Plaxton takes another Nimby in return to Pemberton 

Canadian Olympian earns second win in three years; Dyck repeats as women's champ; Reith leads locals

click to enlarge PHOTO BY ERIC MACKENZIE - nimby goes to the max Max Plaxton reaches the Nimby Fifty finish line at North Arm Farm in first place, winning the Pemberton race for the second time in three years.
  • Photo BY eric mackenzie
  • nimby goes to the max Max Plaxton reaches the Nimby Fifty finish line at North Arm Farm in first place, winning the Pemberton race for the second time in three years.

Max Plaxton claimed the victory in his return to the Nimby Fifty on Saturday, May 31, as the Canadian Olympian earned his second triumph at the Pemberton mountain bike race in three years.

Meanwhile, Mical Dyck defended her pro women's title, reaching the North Arm Farm finish line as the fastest female on a blazing hot day in the Spud Valley, and junior Austin Reith led the local contingent with a breakout performance.

Plaxton started to build his lead over the field up the Nimby climb, and clocked a winning time of two hours, eight minutes, 33 seconds. Cory Wallace arrived at the finish in 2:11:12 to take runner-up honours, while Ricky Federau (2:14:14) placed third in the pro men's race.

"I set a pretty good rhythm and felt pretty good," said Plaxton, also a Nimby Fifty winner in 2012. "I'd pre-rode this course a few times, so I kind of knew there was a bit of a rest midway up (the climb) and I kept it just under the limit."

Plaxton, a regular on the World Cup cross-country circuit, didn't end up making a May-June trip to Europe as originally planned, making him available for Saturday's race.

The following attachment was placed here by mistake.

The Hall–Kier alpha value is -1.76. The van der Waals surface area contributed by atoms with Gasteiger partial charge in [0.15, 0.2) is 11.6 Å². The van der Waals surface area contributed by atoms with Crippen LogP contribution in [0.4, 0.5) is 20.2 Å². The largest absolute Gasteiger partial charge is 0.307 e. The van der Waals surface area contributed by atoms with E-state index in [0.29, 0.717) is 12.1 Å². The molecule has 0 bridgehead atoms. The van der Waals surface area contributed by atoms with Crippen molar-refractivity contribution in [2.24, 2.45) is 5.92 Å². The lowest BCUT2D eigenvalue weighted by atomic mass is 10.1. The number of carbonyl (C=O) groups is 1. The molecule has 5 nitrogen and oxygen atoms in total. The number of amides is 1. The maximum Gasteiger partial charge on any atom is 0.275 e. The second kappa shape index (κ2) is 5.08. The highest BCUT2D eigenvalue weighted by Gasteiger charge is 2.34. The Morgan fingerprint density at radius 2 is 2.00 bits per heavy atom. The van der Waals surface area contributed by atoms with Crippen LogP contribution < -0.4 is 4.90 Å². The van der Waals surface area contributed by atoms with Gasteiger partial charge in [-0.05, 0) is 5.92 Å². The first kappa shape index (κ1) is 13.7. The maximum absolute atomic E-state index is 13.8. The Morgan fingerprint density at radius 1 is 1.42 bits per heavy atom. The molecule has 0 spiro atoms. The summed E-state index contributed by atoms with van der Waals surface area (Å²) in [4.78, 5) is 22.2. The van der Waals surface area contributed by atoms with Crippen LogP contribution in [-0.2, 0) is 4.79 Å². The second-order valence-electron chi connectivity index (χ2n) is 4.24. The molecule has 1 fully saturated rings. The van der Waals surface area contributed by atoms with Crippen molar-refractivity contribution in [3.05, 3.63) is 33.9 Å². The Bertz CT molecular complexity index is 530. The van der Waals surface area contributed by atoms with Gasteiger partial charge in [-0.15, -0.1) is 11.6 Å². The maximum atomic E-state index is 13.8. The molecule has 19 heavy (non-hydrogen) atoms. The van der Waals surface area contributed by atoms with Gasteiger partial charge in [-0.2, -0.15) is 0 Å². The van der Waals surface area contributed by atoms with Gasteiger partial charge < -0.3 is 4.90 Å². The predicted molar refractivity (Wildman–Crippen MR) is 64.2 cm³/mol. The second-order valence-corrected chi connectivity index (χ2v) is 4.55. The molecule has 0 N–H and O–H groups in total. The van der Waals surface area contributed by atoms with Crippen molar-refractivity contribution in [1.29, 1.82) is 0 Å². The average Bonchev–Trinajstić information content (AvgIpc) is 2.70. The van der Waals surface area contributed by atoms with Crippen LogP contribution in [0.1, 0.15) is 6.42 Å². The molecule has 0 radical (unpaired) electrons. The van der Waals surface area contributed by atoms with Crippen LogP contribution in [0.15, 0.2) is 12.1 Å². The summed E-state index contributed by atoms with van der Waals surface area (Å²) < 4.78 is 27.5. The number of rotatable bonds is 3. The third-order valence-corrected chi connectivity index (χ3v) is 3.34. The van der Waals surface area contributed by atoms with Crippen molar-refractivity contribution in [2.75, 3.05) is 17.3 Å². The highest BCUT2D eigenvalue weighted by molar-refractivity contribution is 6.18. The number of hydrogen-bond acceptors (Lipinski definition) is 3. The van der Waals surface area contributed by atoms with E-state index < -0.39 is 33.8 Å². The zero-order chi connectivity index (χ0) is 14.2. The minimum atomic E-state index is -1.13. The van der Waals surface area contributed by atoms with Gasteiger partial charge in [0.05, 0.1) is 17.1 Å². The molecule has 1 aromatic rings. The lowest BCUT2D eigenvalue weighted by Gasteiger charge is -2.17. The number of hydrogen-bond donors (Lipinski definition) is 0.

"It was kind of a no-brainer to come here," said the Tofino native. "I don't get to race a whole lot near home, so it was a pretty good opportunity. It's a great course, great training and just such a beautiful area."

National team rider Evan Guthrie rode to fourth place, and past Nimby Fifty winner Colin Kerr placed fifth.

Wallace hung around with Plaxton in the early sections of the 37-kilometre course, but began losing ground as they started to hit the race's 101 switchbacks, beginning on the Happy Trail.

"I fumbled a couple of the switchbacks; he got about a 15-second lead," said Wallace. "Then he just kept stretching it — every switchback was about another second.

"Then I was just trying to hold these guys off," Wallace continued, pointing to Federau and Guthrie in the finish area. "I knew Ricky and Evan were a couple of the best downhillers here, so I was kind of looking over my shoulder."

Reith, 17, was not only the top junior and quickest local rider by finishing seventh overall on Saturday, he was also the only rider not entered in the pro men's class to place among the top 12.

Having run into some bad luck with mechanical issues when competing earlier this season, Reith said he was pleased to have a race go his way this time around.

"I was really stoked," said Reith. "This was my first clean race, so it was great to get my confidence up."

Reith, who was riding the Nimby for the third time, said he received updates along the course letting him know he was up with the leaders, which helped keep the motivation level up as he made the final push to the finish.

"I got a good feeling when I knew I was doing well," he added.

Dyck retained her pro women's crown with a finish time of 2:44:37, which put her a little more than a minute ahead of second-place rider Amanda Sin.